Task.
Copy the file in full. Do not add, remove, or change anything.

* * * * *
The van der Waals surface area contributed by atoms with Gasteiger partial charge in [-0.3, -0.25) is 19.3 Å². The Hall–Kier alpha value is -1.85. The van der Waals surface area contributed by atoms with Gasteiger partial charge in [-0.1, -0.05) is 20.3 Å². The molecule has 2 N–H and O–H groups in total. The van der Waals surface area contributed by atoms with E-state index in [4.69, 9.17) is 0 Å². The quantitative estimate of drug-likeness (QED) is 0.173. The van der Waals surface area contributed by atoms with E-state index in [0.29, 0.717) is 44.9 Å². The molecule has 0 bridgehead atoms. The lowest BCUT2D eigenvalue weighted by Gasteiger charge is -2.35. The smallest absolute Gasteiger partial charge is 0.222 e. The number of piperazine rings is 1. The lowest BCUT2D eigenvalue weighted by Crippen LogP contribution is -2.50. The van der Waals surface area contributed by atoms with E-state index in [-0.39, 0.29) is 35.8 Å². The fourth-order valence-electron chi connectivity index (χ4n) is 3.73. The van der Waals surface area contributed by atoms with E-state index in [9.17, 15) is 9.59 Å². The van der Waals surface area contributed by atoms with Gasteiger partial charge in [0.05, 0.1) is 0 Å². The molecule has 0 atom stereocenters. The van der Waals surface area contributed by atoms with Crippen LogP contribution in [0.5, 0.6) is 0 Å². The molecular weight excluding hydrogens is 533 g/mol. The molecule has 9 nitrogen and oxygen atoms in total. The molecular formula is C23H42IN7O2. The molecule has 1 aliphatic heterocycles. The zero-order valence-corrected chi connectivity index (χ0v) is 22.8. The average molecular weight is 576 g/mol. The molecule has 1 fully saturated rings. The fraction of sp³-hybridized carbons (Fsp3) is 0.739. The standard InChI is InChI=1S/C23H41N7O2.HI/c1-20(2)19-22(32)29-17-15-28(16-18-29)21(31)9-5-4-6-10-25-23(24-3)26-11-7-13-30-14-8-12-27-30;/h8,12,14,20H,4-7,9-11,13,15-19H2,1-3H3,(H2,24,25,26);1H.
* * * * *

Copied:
The van der Waals surface area contributed by atoms with Gasteiger partial charge in [-0.3, -0.25) is 19.3 Å². The Hall–Kier alpha value is -1.85. The van der Waals surface area contributed by atoms with Gasteiger partial charge in [-0.1, -0.05) is 20.3 Å². The molecule has 2 N–H and O–H groups in total. The van der Waals surface area contributed by atoms with E-state index in [4.69, 9.17) is 0 Å². The quantitative estimate of drug-likeness (QED) is 0.173. The van der Waals surface area contributed by atoms with E-state index in [0.29, 0.717) is 44.9 Å². The molecule has 0 bridgehead atoms. The lowest BCUT2D eigenvalue weighted by Gasteiger charge is -2.35. The smallest absolute Gasteiger partial charge is 0.222 e. The number of piperazine rings is 1. The lowest BCUT2D eigenvalue weighted by Crippen LogP contribution is -2.50. The van der Waals surface area contributed by atoms with E-state index in [-0.39, 0.29) is 35.8 Å². The fourth-order valence-electron chi connectivity index (χ4n) is 3.73. The van der Waals surface area contributed by atoms with E-state index in [9.17, 15) is 9.59 Å². The van der Waals surface area contributed by atoms with Gasteiger partial charge in [0.05, 0.1) is 0 Å². The molecule has 0 atom stereocenters. The van der Waals surface area contributed by atoms with Crippen LogP contribution in [0.5, 0.6) is 0 Å². The molecular weight excluding hydrogens is 533 g/mol. The molecule has 9 nitrogen and oxygen atoms in total. The molecular formula is C23H42IN7O2. The molecule has 1 aliphatic heterocycles. The zero-order valence-corrected chi connectivity index (χ0v) is 22.8. The average molecular weight is 576 g/mol. The molecule has 1 fully saturated rings. The fraction of sp³-hybridized carbons (Fsp3) is 0.739. The standard InChI is InChI=1S/C23H41N7O2.HI/c1-20(2)19-22(32)29-17-15-28(16-18-29)21(31)9-5-4-6-10-25-23(24-3)26-11-7-13-30-14-8-12-27-30;/h8,12,14,20H,4-7,9-11,13,15-19H2,1-3H3,(H2,24,25,26);1H.